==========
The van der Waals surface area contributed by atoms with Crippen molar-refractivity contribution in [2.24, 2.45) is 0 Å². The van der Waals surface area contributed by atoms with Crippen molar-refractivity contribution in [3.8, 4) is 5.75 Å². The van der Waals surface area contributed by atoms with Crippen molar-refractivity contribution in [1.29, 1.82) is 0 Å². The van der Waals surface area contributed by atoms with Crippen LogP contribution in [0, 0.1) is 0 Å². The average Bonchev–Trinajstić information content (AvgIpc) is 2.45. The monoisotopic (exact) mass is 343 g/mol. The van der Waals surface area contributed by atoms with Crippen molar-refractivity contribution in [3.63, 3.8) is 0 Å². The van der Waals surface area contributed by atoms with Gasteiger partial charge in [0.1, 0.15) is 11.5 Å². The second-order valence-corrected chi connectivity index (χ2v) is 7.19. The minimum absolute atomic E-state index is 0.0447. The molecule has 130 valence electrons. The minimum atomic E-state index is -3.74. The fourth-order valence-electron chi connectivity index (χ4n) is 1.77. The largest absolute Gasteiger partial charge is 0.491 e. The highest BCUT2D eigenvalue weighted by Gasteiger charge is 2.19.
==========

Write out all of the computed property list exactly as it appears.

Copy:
The van der Waals surface area contributed by atoms with Crippen molar-refractivity contribution in [2.24, 2.45) is 0 Å². The van der Waals surface area contributed by atoms with Crippen molar-refractivity contribution in [3.8, 4) is 5.75 Å². The van der Waals surface area contributed by atoms with Crippen molar-refractivity contribution in [1.29, 1.82) is 0 Å². The van der Waals surface area contributed by atoms with Crippen LogP contribution in [0, 0.1) is 0 Å². The average Bonchev–Trinajstić information content (AvgIpc) is 2.45. The monoisotopic (exact) mass is 343 g/mol. The van der Waals surface area contributed by atoms with Crippen molar-refractivity contribution in [3.63, 3.8) is 0 Å². The van der Waals surface area contributed by atoms with Gasteiger partial charge in [0.1, 0.15) is 11.5 Å². The second-order valence-corrected chi connectivity index (χ2v) is 7.19. The minimum absolute atomic E-state index is 0.0447. The molecule has 130 valence electrons. The minimum atomic E-state index is -3.74. The fourth-order valence-electron chi connectivity index (χ4n) is 1.77. The largest absolute Gasteiger partial charge is 0.491 e. The highest BCUT2D eigenvalue weighted by Gasteiger charge is 2.19.